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Dana Heinz Perry
Evan Scott Perry,
Dana Heinz Perry,
sure it's a feature-length interview with clips... but what an interview!
If you've ever had the chance to hear Mike Nichols speak in interviews or at Q&A's (I was infinitely lucky enough a few years before he passed on to see him at one for Carnal Knowledge), you find one of those filmmakers who is in his way intense about the craft, how to go about working with actors, finding those moments and the feeling that makes things different from anything expected, and yet is genial, funny, and compulsively witty. When he talks about what makes things 'different' for him is finding what *not* to do, which is often far more important for a filmmaker than necessarily going in knowing always 100% what to do, and also the power of the unconscious, what things can come up through chance or moments with actors (how he managed to get those final moments with Hoffman and Ross in the back of the bus in The Graduate is such a story for example).
What I liked is that it's not a life-long film-by-film biography, which would have been fine but perhaps a bit much with only Nichols (then it'd become something else like the PBS Woody Allen documentary from 2011). This is more like getting the story right up to the edge and first successes, and then of course we all know what comes after that (of all things I'm reminded of the Off the Wall doc by Spike Lee also from this year). Aspects like seeing how an artist develops as a young man, and how a comedy team finds its niche like the wildly funny Nichols and May did, help to show the progression from one thing to the next.
Nichols could do many things, and though he was a creature of process, it's interesting to find out when he worked with Elaine May how little they really wrote stuff down; at a certain point they worked out their improvisations to where they could come up with things on the spot (his anecdote about May coming up with a jingle based on Brothers Karamazov is a hoot). And so by giving us this it's not simply about Virginia Woolf and the Graduate - or, at the least, Douglas McGrath gives us a lot of this all being of a piece for Nichols to grow and become who he was; being an immigrant (escaping just barely from the Nazis) and learning English from New York matinée movies; seeing Brando in Streetcar and being figuratively struck by lightning; directing The Odd Couple's first run (his self-professed highlight of his career); learning about acting by acting and just doing it.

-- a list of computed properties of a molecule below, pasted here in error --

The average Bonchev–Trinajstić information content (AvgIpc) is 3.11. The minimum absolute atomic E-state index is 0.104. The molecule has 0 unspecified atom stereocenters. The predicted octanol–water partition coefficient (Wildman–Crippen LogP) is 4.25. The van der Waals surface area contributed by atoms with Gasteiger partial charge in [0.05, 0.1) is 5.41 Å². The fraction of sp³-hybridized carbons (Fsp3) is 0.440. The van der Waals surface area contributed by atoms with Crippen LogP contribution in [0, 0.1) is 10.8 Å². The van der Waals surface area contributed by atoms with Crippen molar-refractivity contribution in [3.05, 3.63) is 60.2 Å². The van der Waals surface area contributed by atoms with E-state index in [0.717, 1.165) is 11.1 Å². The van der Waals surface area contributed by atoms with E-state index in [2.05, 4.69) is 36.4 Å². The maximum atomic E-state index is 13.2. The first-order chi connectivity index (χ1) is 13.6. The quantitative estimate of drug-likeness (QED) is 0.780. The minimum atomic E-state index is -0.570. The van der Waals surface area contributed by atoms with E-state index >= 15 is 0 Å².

It's amazing to think, more after the fact than while watching it, that most of these first accomplishments happened all in his early/mid 30's 50 years ago. You never consider it, and it feels all the more melancholy that he is gone now. But we have those early films, and he made a mark on Broadway and New York theater that will be felt for generations (you tend to forget he directed Spamalot too), and this is a massively entertaining, and endlessly insightful, conversation about how to find onesself in the company of very talented people (and Jack Warner).
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